For the uninitiated, microfluidics is the study and manipulation of very small volumes of water, usually a millionth of …read more

Beefy 100 Amp Electronic Load uses Two MOSFETs

See the original posting on Hackaday

[Kerry Wong] had some extreme MOSFETs (IXTK90N25L2) and decided to create a high current electronic load. The result was a two-channel beast that can handle 50 A per channel. Together, they can sink 400 W and can handle a peak of 1 kW for brief periods. You can see a demo in the video below.

An electronic load is essentially a load resistor you can connect to a source and the resistance is set by an input voltage. So if the load is set to 10 A and you connect it to a 12 V source, the MOSFET should look …read more

Beefy 100 Amp Electronic Load uses Two MOSFETs

See the original posting on Hackaday

[Kerry Wong] had some extreme MOSFETs (IXTK90N25L2) and decided to create a high current electronic load. The result was a two-channel beast that can handle 50 A per channel. Together, they can sink 400 W and can handle a peak of 1 kW for brief periods. You can see a demo in the video below.

An electronic load is essentially a load resistor you can connect to a source and the resistance is set by an input voltage. So if the load is set to 10 A and you connect it to a 12 V source, the MOSFET should look …read more

Microfluidic LEGO Bricks

See the original posting on Hackaday

Years ago, prototyping microfluidic systems was a long, time-intensive task. With inspiration from DIY PCB fabrication techniques, that time is now greatly reduced. However, even with the improvements, it still takes a full day to go from an idea to a tangible implementation. However, progress creeps in this petty pace from day to day, and in accordance, a group of researchers have found a way to use 3D printed molds to create microfluidic LEGO bricks that make microfluidic prototyping child’s play.

For the uninitiated, microfluidics is the study and manipulation of very small volumes of water, usually a millionth of …read more

Understanding DMA

See the original posting on Hackaday

In the world of computers, the central processing unit (CPU) is–well–central. Your first computer course probably explained it like the brain of the computer. However, sometimes you can overload that brain and CPU designers are always trying to improve both speed and throughput using a variety of techniques. One of those methods is DMA or direct memory access.

As the name implies, DMA is the ability for an I/O device to transfer data directly to or from memory. In some cases, it might actually transfer data to another device, but not all DMA systems support that. Sounds simple, …read more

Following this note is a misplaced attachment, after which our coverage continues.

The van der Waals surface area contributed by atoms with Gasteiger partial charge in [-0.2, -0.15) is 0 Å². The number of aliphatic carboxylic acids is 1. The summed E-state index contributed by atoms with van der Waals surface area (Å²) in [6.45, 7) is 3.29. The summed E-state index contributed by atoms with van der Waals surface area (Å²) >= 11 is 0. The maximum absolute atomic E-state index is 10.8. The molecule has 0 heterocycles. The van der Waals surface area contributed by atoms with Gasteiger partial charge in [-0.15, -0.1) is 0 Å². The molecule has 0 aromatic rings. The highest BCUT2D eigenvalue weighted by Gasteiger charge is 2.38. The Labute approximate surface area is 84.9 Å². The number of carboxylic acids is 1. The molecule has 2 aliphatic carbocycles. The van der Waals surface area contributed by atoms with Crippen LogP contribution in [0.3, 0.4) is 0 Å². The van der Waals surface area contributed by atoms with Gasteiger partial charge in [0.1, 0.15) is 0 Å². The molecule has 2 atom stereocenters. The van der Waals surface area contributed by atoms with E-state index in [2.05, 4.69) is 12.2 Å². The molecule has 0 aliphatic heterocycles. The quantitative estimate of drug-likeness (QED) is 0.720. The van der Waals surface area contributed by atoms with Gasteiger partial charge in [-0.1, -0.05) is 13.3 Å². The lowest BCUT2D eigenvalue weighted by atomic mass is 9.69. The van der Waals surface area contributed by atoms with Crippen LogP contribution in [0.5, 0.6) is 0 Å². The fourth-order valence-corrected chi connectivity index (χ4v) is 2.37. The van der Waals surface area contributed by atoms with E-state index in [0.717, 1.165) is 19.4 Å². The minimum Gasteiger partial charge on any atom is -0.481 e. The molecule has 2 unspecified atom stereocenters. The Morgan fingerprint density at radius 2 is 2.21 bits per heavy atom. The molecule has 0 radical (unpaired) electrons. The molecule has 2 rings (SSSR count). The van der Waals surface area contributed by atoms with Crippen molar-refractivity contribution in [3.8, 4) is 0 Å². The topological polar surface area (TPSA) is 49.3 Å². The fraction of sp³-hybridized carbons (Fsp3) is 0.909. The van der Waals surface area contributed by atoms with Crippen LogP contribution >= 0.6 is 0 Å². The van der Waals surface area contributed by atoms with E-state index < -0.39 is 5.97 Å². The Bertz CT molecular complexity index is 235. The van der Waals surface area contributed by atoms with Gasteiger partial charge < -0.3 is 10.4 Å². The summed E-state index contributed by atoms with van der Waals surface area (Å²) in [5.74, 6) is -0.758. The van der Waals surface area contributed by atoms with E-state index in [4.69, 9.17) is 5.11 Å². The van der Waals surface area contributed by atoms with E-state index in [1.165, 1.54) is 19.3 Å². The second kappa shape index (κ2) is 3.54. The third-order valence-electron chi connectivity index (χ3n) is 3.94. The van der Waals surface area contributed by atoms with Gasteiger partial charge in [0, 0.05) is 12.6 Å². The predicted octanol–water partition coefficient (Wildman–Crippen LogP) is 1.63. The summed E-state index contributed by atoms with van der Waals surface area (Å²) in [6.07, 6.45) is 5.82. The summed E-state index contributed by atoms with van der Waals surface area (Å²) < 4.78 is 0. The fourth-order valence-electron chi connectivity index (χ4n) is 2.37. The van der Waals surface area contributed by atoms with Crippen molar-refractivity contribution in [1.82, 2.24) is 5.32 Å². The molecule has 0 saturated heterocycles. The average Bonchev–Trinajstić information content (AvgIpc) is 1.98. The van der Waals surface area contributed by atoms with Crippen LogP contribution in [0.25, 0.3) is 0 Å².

Heat Pump Gets Brain Transplant; Such is Life in Latvia

See the original posting on Hackaday

If you buy a used heat pump that was made in China and try to use it in Northern Europe, there are bound to be issues. If your heat pump ends up encased in a block of ice that renders it ineffective, you’ve got two choices: give up and pump a proper heater, or hack a new ice-busting brain board into the heat pump and get back to life.

[Evalds] chose the latter course, obviously, and in the process he gives us a pretty good look at how heat pumps work and how to overcome their deficiencies. In [Evalds]’ Latvia, …read more

Tesla Model S Battery Pack Teardown

See the original posting on Hackaday

We’ve heard a lot about the Tesla Model S over the last few years, it’s a vehicle with a habit of being newsworthy. And as a fast luxury electric saloon car with a range of over 300 miles per charge depending on the model, its publicity is deserved, and that’s before we’ve even mentioned autonomous driving  driver-assist. Even the best of the competing mass-produced electric cars of the moment look inferior beside it.

Tesla famously build their battery packs from standard 18650 lithium-ion cells, but it’s safe to say that the pack in the Model S has little in common …read more

Ask Hackaday: What’s Your Etchant?

See the original posting on Hackaday

Although the typical cliché for a mad scientist usually involves Bunsen burners, beakers, and retorts, most of us (with some exceptions, of course) aren’t really chemists. However, there are some electronic endeavors that require a bit of knowledge about chemistry or related fields like metallurgy. No place is this more apparent than producing your own PCBs. Unless you use a mill, you are probably using a chemical bath of some sort to strip copper from your boards.